Benton to install state’s first Safe Haven Baby Box
The city of Benton will be the first in the state to install a Safe Have Baby Box after a vote of approval by the council Monday night.
The baby box is a safety device that goes handin-hand with the Arkansas Safe Haven Law, which legally permits a mother in crisis to surrender her unwanted newborn 30 days old or younger to an employee at any hospital emergency room or law enforcement agency anonymously without facing prosecution for endangering or abandoning a child.
Founder Monica Kelsey was on hand at the meeting Monday to speak about the box.
“It’s so much more than a box in a building,” Kelsey said. “It’s so much more than giving women an easy out.”
Kelsey spoke about babies that have been found on doorsteps and in plastic bags and how by having an option like the baby box can prevent those situations.
“In Indiana, I had installed the first two baby boxes in 2016,” Kelsey said. “We were averaging anywhere from two to three dead babies in our
state which were left in trash cans and dumpsters. Since I installed the boxes, we have had zero dead babies in our state in the last three years.
The boxes are a labor of love and a very personal project to Kelsey. In 1972, Kelsey’s mother was brutally attacked, raped and left on the side of the road to die at the age of 17. While her attacker was arrested and charged, six weeks later, she discovered she was pregnant.
“Back in the ‘70s, if you were unwed, pregnant and still in high school, the entire family was looked at differently,” Kelsey said.
Kelsey’s mother abandoned her two hours after she was born.
“My biological father is a rapist and I don’t even know my ethnicity,” Kelsey said. “I was dropped at a hospital and handed over to a nurse even though there was no Safe Haven Law in 1973. I was one of the lucky ones. Some of these babies being dumped are not lucky.”
Benton Fire Chief Bill Ford first presented the idea in June. The box will be located at the Central Fire Station in Downtown Benton.
The device is a box installed in an exterior wall of a designated fire station or hospital. The box has an exterior door that locks automatically upon a baby being placed inside. An interior door then allows a medical staff member to secure the surrendered newborn from inside the building.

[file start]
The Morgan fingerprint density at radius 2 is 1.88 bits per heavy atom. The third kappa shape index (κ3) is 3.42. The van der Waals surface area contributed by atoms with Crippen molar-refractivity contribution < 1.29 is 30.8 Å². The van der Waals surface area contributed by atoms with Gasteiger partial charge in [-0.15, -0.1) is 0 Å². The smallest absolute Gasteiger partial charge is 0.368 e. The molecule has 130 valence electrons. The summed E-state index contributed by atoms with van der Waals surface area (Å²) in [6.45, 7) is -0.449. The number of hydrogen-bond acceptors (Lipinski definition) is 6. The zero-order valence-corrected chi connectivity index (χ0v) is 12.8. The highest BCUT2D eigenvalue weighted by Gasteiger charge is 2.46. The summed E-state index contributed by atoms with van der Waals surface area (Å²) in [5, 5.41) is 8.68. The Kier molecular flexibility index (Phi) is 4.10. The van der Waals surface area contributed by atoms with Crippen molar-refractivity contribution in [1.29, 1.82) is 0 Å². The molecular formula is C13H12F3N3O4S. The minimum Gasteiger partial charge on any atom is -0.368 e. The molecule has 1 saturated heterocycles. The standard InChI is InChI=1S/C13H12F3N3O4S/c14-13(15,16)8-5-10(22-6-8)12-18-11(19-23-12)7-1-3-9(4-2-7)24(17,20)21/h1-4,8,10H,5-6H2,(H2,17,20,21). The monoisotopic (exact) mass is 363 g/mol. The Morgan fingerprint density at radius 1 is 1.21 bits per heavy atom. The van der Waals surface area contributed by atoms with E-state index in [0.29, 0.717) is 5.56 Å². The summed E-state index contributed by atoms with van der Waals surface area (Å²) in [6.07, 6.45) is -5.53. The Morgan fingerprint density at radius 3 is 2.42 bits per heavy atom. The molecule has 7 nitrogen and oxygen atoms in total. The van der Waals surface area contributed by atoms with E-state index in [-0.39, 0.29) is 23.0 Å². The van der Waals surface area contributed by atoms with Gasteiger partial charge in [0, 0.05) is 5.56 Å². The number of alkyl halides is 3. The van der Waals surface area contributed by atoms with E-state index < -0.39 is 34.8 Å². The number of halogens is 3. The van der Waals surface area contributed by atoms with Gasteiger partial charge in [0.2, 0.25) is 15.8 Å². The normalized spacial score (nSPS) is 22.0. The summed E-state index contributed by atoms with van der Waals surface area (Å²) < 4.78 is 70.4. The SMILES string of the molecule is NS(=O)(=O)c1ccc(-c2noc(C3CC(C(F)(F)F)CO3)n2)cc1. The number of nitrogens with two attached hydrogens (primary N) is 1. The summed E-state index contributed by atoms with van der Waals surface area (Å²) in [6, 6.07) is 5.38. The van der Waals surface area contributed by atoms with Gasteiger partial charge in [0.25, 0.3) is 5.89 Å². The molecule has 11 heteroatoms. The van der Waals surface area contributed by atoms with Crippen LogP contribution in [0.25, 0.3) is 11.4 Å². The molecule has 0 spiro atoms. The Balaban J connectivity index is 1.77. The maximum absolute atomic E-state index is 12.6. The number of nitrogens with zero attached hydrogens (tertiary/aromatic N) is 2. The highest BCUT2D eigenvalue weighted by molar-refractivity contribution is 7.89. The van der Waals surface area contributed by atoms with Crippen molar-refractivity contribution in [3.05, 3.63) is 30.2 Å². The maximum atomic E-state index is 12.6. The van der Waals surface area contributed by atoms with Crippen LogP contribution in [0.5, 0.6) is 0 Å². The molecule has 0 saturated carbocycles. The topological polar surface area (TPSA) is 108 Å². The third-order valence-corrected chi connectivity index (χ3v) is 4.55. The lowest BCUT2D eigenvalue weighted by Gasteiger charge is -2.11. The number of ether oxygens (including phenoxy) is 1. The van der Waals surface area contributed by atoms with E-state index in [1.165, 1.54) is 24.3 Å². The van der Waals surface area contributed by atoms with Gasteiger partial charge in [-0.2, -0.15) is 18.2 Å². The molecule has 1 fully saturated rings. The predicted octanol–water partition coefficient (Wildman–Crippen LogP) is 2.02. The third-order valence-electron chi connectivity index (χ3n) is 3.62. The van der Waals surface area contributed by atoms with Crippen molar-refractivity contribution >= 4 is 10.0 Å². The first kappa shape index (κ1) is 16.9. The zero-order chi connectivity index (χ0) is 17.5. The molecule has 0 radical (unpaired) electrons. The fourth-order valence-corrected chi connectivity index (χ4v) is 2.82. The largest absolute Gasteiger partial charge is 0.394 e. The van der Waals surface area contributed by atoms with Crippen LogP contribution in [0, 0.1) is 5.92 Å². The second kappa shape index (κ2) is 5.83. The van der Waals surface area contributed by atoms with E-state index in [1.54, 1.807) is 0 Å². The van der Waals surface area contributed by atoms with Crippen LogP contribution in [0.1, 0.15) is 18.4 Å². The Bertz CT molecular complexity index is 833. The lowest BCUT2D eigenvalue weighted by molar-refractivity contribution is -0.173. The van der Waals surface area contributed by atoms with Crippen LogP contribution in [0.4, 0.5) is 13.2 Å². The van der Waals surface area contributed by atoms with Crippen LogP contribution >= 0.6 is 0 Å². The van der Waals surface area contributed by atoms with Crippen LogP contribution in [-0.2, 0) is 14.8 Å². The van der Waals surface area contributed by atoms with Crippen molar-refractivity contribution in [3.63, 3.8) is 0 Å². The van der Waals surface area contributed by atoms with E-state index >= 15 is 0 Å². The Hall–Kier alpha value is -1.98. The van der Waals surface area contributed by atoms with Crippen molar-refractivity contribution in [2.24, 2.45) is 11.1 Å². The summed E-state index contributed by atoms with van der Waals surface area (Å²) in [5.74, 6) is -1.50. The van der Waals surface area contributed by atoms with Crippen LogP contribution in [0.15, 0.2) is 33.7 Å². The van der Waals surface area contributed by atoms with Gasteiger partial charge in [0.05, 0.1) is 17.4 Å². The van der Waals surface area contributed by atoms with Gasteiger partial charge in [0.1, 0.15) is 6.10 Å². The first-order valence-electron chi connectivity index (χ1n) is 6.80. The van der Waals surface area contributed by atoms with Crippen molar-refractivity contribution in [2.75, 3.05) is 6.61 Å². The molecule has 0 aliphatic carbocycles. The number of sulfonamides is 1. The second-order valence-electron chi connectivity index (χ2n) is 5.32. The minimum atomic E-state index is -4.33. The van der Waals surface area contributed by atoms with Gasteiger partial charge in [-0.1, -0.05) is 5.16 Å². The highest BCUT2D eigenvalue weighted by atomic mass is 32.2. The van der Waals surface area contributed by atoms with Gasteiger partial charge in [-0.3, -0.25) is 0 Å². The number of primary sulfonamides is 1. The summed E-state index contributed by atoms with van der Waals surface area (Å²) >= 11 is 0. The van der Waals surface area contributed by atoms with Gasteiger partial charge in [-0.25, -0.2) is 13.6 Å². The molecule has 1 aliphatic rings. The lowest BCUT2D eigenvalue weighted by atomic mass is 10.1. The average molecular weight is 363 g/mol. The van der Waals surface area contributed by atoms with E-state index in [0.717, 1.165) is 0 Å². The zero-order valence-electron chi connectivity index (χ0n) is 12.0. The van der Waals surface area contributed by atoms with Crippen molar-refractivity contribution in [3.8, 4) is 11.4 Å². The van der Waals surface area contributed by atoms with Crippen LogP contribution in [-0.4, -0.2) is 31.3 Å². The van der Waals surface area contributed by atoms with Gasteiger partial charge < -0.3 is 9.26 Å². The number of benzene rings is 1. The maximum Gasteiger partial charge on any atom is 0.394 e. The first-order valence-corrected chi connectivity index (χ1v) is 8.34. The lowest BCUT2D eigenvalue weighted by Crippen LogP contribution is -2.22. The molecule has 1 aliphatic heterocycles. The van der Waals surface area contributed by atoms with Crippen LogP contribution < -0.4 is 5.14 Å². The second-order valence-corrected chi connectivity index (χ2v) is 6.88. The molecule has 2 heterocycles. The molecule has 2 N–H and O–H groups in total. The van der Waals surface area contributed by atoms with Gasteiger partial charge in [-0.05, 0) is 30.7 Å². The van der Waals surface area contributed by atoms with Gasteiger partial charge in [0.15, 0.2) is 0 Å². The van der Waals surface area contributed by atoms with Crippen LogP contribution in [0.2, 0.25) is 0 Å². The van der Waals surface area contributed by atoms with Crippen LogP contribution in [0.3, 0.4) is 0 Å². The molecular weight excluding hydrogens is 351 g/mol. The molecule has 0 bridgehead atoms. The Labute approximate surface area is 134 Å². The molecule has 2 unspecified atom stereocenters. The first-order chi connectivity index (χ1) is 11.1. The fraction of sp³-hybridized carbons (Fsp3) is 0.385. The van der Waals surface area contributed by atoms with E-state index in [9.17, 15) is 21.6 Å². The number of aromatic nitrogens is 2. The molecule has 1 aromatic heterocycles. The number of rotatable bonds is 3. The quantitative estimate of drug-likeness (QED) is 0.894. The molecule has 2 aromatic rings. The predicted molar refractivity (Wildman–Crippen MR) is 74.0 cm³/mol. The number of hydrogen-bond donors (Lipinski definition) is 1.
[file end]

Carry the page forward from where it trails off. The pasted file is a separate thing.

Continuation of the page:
The boxes are in a climatecontrolled environment with three trip switches which are activated when the door is accessed from the outside. The newborn in the box activates a motion sensor or when a visible button is pushed by the person who wishes to relinquish custody of the child.
Boxes can only be installed at a site that is staffed 24 hours per day and seven days per week. Emergency personnel is required to respond every time an alarm is activated at the box to verify whether a newborn has been placed in the box.
According to Kelsey, the average time a baby spends in the box is two and half minutes.
Newborns are evaluated by medical personnel before being immediately transported to the nearest hospital for evaluation. EMS is required to notify the hospital that the child is a Safe Haven Baby Box newborn surrendered under the current Safe Haven Law. The hospital will notify the Arkansas Department of Human Services so the baby can be placed in a permanent home.
“I founded Safe Haven
Baby Boxes to allow these women 100 percent anonymity instead of forcing them to walk in and hand a child over and look someone in the eye,” Kelsey said. “This is a way for them to able to do this without ever being seen.”
With the addition of Arkansas, there are now five states with Safe Haven Baby Boxes. There will be no cost to the city for the boxes. Funds will be provided through the Benton Knights of Columbus, who recently held a Bingo night to raise funds.
“In just this year, 2019, we’ve had six babies come through our program in a state that used to have two or three dead babies,” Kelsey said. “Now we are having babies that are saved … hopefully we can make sure that no babies die in your state in trash cans, dumpsters or along side the woods ever again.”
All meetings are open to the public and attendance is encouraged.